Black in Tech in 2019: An Honest Look from My Porch

I have a friend who used to always say, “That’s just the view from my porch.” This statement usually emerged after he volunteered his opinion or gave a lengthy analysis of a situation or trending topic. In essence he was saying, “That’s just how I see things.” Since we have just concluded Black History Month, I wanted to write an article about my takeaway thoughts from this past month and others that have surfaced over this time. I’ve seen some awesome events celebrating being black in tech, but I also have some observations I’d like to share, all with a “view from my porch”.

For those who may not be familiar with southern culture, especially southern black culture and black culture in general, the house porch often holds a prominent place in the community. There are two awesome articles written that can give you an informative background to this phenomenon, one put out by the New York Times (“On the Front Porch, Black Life in Full View”) and the other by Blvck Varchives (“American South: The Front Porch”). I would direct you there to understand the real significance to the idea of “porch talk”.

Since this is my first Medium post, I wanted to give a bit more about my background. I’m a non-traditional software developer who comes from a social sciences background. I did really well in high school, graduated summa cum laude as an undergraduate and earned a Master’s degree from Yale. However, it wasn’t until after my formal education that I got into software development. Instead of backtracking in my educational gains and reentering the academy to earn a computer science degree, I chose to enroll in a coding boot camp (Coding Dojo) like so many these days. Shortly after graduating I entered the web development field professionally and have been in the industry ever since. To make a long story short, I’m an academic turned developer. Apart from this curriculum vitae presentation of myself, I’m also a black software developer. I’m technically bi-racial since my mother is white and my father is black, but let’s just say, no one’s ever mistaken me for a “white guy”. Ok, enough about me. Let’s continue.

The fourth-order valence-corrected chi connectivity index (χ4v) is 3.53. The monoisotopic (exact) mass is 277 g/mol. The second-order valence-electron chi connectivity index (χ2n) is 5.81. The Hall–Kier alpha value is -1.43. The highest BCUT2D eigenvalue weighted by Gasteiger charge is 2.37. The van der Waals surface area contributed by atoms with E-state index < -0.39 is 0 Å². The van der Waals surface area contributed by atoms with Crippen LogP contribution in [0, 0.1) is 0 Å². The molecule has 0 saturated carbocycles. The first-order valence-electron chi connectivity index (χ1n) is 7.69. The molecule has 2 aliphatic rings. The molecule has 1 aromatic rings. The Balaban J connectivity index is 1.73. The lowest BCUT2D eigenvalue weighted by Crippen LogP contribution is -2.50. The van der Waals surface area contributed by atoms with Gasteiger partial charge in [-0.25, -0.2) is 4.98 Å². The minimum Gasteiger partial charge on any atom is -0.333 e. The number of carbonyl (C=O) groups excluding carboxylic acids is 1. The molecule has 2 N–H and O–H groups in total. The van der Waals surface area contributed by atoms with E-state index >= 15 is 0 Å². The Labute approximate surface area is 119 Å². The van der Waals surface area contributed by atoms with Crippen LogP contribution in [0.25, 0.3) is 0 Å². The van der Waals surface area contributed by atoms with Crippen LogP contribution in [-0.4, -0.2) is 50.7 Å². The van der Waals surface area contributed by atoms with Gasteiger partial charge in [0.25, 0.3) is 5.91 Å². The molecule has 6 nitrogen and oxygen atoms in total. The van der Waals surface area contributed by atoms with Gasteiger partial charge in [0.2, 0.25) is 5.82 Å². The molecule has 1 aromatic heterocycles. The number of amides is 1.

If you’ve spent any amount of time in the tech world something will quickly become evident: there are very few black individuals in tech and even fewer in software development and engineering. Now, I could stop here and complain about the alarming statics regarding the big tech companies’ lack of people of color or whine about underrepresentation, but the long and short of it is, it won’t help anything and may even worsen the situation. I’ve decided rather to take a step back and approach the topic from a less critical angle and try to isolate the situation in a more constructive way.

Before diving into the discussion at hand and addressing the issues, I want to preface my analysis by first commenting on a few basic assumptions I am making:

1. The tech industry is not racist. Though there may be a few exceptions, I generally don’t think there are blatant anti-minority agendas within tech or secret technical societies where everyone dresses in white and don pointy dunce-like caps.

2. Statistical results don’t necessarily reflect administrative ideologies. Though the biggest tech companies in the world have shockingly low minority representation (I’m specifically referring to black individuals in this article), I, again, don’t think this is by design. You could probably walk into the office of any top CEO and find they were far from being anti-inclusive.

3. The scarcity of diversity in tech is not a mystery. There are efforts (small and large) being made to change the statistics by various companies. Diversity programs, diversity recruiters, Black History Month celebrations and corporate events inviting people of color to discussion panels are all examples of this.

4. Things are changing. Although the progress is very, very slow at this point, it is progress nonetheless. Though I do think efforts can be reassessed, methods of engagement with the black community bolstered, and innovative solutions more thoroughly explored, increasing numbers of black technologists are entering the tech scene daily.

So, now that we have established some basic assumptions we will now turn to examining several issues. Here are the main issues I see (the view from my porch plus a few rants):

1. We (hereafter meaning black people) are capable of leadership beyond “Diversity Departments” and “Diversity Roles”. I’m in no way belittling these types of departments or efforts, nor those who hold admirable positions within them, however, I’m merely suggesting companies take a step back and think outside of the box. In a sense, if we’re not careful, a diversity program can (definitely not always) further hinder the propriety of inclusivity by creating an “us” versus “them” disjunction. I don’t want anyone to think I’m saying we should remove diversity programs, I would actually maintain the opposite position; more of these diversity programs should be conceived. All I’m suggesting is that if we create too much exclusivity while utilizing these programs, we can accidentally propagate isolationism instead of integration.